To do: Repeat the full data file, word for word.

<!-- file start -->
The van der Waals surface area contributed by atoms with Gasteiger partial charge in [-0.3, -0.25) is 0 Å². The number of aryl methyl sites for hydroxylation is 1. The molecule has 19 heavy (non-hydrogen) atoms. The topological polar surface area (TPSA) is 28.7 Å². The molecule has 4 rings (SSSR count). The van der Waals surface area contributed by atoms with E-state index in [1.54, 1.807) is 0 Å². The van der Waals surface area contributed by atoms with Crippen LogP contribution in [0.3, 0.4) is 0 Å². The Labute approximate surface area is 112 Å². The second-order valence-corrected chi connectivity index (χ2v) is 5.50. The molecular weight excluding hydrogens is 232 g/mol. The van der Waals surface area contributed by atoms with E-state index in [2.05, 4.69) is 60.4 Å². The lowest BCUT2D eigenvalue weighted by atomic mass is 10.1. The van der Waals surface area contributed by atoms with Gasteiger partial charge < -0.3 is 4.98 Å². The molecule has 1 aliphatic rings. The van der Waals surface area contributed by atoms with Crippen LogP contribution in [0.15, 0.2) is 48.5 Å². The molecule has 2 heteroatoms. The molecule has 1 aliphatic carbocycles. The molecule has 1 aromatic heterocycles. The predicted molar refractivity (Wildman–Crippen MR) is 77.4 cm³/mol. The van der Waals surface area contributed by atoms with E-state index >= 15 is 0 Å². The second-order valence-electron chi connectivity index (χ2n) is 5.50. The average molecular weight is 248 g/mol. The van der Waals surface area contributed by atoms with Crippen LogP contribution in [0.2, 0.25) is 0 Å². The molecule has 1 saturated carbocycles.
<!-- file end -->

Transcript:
The van der Waals surface area contributed by atoms with Gasteiger partial charge in [-0.3, -0.25) is 0 Å². The number of aryl methyl sites for hydroxylation is 1. The molecule has 19 heavy (non-hydrogen) atoms. The topological polar surface area (TPSA) is 28.7 Å². The molecule has 4 rings (SSSR count). The van der Waals surface area contributed by atoms with E-state index in [1.54, 1.807) is 0 Å². The van der Waals surface area contributed by atoms with Crippen LogP contribution in [0.3, 0.4) is 0 Å². The Labute approximate surface area is 112 Å². The second-order valence-corrected chi connectivity index (χ2v) is 5.50. The molecular weight excluding hydrogens is 232 g/mol. The van der Waals surface area contributed by atoms with E-state index in [2.05, 4.69) is 60.4 Å². The lowest BCUT2D eigenvalue weighted by atomic mass is 10.1. The van der Waals surface area contributed by atoms with Gasteiger partial charge < -0.3 is 4.98 Å². The molecule has 1 aliphatic rings. The van der Waals surface area contributed by atoms with Crippen LogP contribution in [0.15, 0.2) is 48.5 Å². The molecule has 2 heteroatoms. The molecule has 1 aliphatic carbocycles. The molecule has 1 aromatic heterocycles. The predicted molar refractivity (Wildman–Crippen MR) is 77.4 cm³/mol. The van der Waals surface area contributed by atoms with E-state index >= 15 is 0 Å². The second-order valence-electron chi connectivity index (χ2n) is 5.50. The average molecular weight is 248 g/mol. The van der Waals surface area contributed by atoms with Crippen LogP contribution in [0.2, 0.25) is 0 Å². The molecule has 1 saturated carbocycles.